Your business can benefit from having you, the owner, take a vacation for three major reasons:
- A More Profitable Future
Workplace benefits described by Tanya Moyn in Forbes include higher productivity, stronger workplace morale, greater employee retention, and other significant economic benefits.
While these studies relate to employees, no one works harder than owners — just ask one. Maybe that explains why so few take a vacation. In 2015, a study of owners by Office Depot found that only 61% of respondents planned to take a vacation that summer. The actual statistics then and now are probably lower. When it comes to taking time off, many owners live, think, and breathe business all the time. Or, at least their family can feel they do.
No Vacation is Not Good for the Economy or Your Business
According to the State of the American Vacation, employees leave on the table:
- Days of Unused Leave: 658
- Average Number of vacation days used 16.2; down from 20.3 days from 1976-2000
- Forfeit $61.4 Billion in benefits
The Project Time Off study states “if Americans had used the vacation time they earned in 2015, it would have meant $223 billion in spending for the U.S. economy. Servicing the needs of those unused vacation days would have created 1.6 million jobs, resulting in $65 billion in additional income. If Americans were to just use one more day, it would be $34 billion in total spending for the U.S. economy.”
Your business loses out, too. Not only is a vacation rejuvenating but it can also be inspiring. It’s not unusual for an owner who has taken time off to come back and revise the business slightly or significantly. Vacations inspire. Vacations provide primary research into how other owners face the same challenges even if they are in different industries with different customers. All owners worldwide deal with pricing, customers, employees, competition, regulation, taxes, finance, and operation and delivery of goods and services.
Vacations do one more important thing for your business. They help provide a more profitable future or exit strategy. The people you meet on a vacation and the experiences you have create opportunities for personal and business growth and development. It really can expand your mind by taking you out of the “weeds” of your business into the fresh air on a higher level because you are not “responsible”. It’s like being a kid again. The best part is that it doesn’t matter if your time away is short or long if you go into it alert for possibilities.
It is possible to take time off to relax and still be “working on the business”. Owners can return knowing that they accomplished something for the short and long term benefit of their business investment. This makes it easier to deal with the two most commonly stated owner fears of taking a vacation: mountains of work waiting for them when they return and that no one else can do their job while they are gone.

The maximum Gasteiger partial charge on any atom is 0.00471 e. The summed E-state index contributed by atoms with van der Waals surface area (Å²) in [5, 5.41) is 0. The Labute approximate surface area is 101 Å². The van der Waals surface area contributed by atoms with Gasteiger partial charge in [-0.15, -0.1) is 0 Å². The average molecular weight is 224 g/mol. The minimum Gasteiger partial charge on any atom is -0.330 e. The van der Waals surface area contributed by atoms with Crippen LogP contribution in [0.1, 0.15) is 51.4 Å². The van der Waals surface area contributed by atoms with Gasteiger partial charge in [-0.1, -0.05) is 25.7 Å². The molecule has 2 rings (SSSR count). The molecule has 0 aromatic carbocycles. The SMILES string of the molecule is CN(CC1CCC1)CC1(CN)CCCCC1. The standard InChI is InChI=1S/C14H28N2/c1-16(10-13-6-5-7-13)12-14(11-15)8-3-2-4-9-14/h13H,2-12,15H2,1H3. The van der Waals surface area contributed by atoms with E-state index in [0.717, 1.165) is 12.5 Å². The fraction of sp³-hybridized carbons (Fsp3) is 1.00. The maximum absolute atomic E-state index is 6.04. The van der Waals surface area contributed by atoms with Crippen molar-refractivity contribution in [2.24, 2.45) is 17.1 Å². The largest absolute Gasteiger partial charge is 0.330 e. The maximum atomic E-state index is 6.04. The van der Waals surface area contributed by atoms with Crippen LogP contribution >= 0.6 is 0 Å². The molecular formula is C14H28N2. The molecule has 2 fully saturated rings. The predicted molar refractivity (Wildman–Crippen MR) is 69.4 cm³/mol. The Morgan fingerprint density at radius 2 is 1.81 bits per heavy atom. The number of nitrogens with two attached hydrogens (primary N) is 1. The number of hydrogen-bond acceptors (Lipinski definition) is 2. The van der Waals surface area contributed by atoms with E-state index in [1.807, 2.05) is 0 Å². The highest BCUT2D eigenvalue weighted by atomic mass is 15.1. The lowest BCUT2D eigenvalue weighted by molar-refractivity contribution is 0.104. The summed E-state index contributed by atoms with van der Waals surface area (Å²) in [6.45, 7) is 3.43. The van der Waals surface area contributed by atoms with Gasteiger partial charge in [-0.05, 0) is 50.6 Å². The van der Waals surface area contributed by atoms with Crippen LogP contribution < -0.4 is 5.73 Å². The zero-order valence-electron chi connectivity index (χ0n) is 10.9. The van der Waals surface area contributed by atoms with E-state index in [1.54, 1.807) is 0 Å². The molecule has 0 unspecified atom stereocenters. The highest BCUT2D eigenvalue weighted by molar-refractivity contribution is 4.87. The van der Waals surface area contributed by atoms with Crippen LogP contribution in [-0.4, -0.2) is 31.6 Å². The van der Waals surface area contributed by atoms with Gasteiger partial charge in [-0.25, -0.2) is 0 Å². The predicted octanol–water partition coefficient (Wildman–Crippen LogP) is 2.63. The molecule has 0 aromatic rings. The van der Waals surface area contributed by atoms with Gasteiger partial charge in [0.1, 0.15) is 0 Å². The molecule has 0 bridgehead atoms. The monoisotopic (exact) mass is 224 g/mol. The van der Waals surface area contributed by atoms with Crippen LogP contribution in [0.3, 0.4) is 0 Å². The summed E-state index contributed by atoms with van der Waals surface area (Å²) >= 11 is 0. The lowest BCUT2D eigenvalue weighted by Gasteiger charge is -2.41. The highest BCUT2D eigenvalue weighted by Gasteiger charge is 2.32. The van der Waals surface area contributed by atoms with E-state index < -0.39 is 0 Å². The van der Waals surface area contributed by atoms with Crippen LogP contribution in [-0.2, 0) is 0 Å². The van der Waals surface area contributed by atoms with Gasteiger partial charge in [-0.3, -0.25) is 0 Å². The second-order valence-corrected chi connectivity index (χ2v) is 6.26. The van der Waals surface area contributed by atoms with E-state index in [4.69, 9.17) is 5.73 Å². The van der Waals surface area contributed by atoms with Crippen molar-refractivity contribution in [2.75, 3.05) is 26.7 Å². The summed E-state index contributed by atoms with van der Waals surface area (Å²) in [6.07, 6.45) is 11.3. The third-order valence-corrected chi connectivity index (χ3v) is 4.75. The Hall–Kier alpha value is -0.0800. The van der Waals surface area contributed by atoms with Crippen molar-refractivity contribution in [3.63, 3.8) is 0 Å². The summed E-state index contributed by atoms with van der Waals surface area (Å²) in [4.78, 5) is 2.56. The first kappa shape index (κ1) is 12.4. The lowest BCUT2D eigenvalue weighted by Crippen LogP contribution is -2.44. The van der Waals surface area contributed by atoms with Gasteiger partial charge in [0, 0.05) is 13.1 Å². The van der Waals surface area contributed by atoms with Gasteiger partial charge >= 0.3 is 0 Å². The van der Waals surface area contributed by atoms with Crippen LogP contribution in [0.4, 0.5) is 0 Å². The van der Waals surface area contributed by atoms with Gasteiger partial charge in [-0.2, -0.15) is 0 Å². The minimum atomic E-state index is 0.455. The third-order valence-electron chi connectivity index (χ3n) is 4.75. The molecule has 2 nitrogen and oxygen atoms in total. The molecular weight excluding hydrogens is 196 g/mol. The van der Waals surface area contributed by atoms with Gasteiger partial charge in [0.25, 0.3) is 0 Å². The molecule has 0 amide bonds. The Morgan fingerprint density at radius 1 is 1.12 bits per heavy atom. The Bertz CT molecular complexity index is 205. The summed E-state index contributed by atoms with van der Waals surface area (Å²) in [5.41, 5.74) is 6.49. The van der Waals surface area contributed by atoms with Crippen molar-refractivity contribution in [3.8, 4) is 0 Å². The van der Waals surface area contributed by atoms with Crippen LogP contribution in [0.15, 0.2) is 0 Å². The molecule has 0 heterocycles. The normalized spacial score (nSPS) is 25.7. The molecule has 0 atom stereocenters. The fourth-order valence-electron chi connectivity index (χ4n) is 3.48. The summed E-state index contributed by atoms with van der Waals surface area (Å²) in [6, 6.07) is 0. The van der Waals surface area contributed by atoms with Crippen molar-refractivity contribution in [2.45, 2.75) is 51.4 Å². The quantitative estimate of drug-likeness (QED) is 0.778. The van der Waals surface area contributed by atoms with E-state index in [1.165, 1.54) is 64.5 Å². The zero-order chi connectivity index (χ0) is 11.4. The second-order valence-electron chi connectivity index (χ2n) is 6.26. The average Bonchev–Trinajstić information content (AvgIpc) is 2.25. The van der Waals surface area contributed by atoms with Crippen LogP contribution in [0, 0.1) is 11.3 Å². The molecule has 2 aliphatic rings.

Employees Benefit When Owners Take a Vacation
Employees benefit also from the boss being gone. This may sound dangerous to an owner but it can be good for morale and give them a chance to show what they can do. This is especially true for employees who work for micro managers or owners who are intense and driven.
Everyone also gets a chance to catch up when the owner is absent. They have to stretch their capabilities and become more self-sufficient. Although it can be scary, they can also look forward to new ideas the owner brings back to make business better for all.
Vacations Should Not Be Boring
There’s one more unstated fear of vacation time — being bored. As a business owner, you have things to do, places to go and people to see. A vacation, even if well planned, is risky and can be expensive. What if you don’t like it or the food is bad or someone gets sick? What if there’s nothing to do?
If you go on vacation, actively talking to other owners, listening to their customers, watching and analyzing how business is done, you will not be bored. Be adventurous, observant, and alert to opportunities. You might find a future business alliance, mentor, or even a good friend.
Last Vacation Advice
Are you inspired to take that well-earned vacation? You should be! I am. See you on the road to somewhere.
One last piece of advice: don’t go to work the day after you return from your trip. Take the day off. Use it to decompress and to think about what you did this summer.
Please remember to buy local, no matter where you go. It matters.